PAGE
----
DW: Like they used to have in Shanghai, the foreign enclaves.

MSH: Yes, yes. It's the same thing. The price of a ticket was very high for people of my neighborhood, so at the first screening all the guys from my neighborhood came and they were all dressed up, but they were just waiting at the door. The screening started, and I said, ‘But what are you doing?' They said, ‘We want to see the movie, but we don't have money.' I had to pay for them to see my movie, because I had a contract with the manager of the cinema, it was not possible to give them free tickets. So that's the situation.

Should we just shut up because we don't have money? I don't think so. We have stories to tell, we have to build our memory, we have to put all our problems on the table and we have to find solutions. Even if there is no money, making movies is very important. Because people need to see their own images and on TV in Africa you always have about 80 percent of the images from Hollywood or Europe, so it's a kind of domination, a kind of colonization through images. We need to make movies against these dominant movies.

DW: In the US oftentimes filmmakers have a lot of money, but they have nothing to say. This is another problem.

MSH: Yes, that's another problem. But when you are a filmmaker, you see that, that people have a lot of money in one part of the world and they don't have anything to say, and we have things to tell and we don't have money. Maybe we can work something out. (Laughs.) I don't want to be a kind of beggar. We have to do our job in a kind of dignity, that's very important. It's important to reflect your own reality, we have to show our own images to our own population to give dignity, that's very important. That's what I'm trying to do.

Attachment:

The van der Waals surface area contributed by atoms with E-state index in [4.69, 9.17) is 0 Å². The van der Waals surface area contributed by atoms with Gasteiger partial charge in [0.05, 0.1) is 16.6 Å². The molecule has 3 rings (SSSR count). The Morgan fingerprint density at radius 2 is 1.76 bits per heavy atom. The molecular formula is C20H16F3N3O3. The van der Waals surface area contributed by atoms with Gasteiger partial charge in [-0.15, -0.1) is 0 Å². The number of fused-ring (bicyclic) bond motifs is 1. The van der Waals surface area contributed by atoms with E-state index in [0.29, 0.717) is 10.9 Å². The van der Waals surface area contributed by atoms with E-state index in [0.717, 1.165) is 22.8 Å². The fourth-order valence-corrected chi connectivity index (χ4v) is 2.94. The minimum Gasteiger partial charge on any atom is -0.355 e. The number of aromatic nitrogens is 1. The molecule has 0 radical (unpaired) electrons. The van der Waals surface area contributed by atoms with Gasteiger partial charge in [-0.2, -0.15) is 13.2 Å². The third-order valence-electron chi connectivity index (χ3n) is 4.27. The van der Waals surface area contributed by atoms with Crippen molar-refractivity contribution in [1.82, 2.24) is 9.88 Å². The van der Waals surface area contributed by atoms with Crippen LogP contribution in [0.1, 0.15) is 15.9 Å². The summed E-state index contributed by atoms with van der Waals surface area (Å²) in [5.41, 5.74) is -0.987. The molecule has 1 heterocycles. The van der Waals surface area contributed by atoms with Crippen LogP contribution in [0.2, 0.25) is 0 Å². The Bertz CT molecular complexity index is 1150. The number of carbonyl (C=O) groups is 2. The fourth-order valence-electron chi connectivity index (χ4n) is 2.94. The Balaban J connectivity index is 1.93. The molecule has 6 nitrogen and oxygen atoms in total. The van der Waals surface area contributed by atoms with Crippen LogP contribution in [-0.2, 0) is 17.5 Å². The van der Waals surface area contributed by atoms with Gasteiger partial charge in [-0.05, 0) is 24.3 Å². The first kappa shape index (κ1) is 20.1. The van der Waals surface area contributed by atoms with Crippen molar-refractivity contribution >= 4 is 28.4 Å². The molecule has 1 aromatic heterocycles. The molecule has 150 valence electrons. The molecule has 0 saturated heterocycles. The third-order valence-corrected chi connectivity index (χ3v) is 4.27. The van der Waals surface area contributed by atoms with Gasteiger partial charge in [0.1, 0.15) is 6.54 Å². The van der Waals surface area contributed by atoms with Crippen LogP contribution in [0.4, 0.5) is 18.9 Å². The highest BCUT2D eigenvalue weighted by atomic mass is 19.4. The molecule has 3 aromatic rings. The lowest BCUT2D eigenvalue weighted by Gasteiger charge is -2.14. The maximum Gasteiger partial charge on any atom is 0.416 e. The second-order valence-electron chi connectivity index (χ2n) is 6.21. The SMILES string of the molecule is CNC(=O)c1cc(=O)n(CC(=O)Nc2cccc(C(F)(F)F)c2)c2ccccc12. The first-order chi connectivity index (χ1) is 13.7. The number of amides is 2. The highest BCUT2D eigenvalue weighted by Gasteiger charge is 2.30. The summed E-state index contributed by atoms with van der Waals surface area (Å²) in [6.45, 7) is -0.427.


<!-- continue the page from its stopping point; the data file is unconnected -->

DW: You have the young boy who very much wants to make films, and the film obviously suggests that despite the difficulties, or perhaps because of them, art and film are very necessary. Aside from the question of one's own images, there must be other reasons why art is objectively important for every population, are there not?

MSH: We need art, because we need a kind of mirror to see ourselves, to see what's going on, to see what's wrong, what's right. I think art is a mirror that reflects our own reality. This is a mediatized world and if you are invisible, you are dead. If we have war in Africa, hunger, if we are poor and nobody sees us, we are dead, we don't have any existence. It's very important. Art is not only a mirror that reflects. You have to try to say, ‘Oh, you are not well, there's a problem there, how can I heal myself?', something like that. It's always a kind of resistance, you know, to say something, it's memory. Every human being needs a memory. If we build up our memory we can make a choice, try to know where we can go, where we want to go. That's the role of art.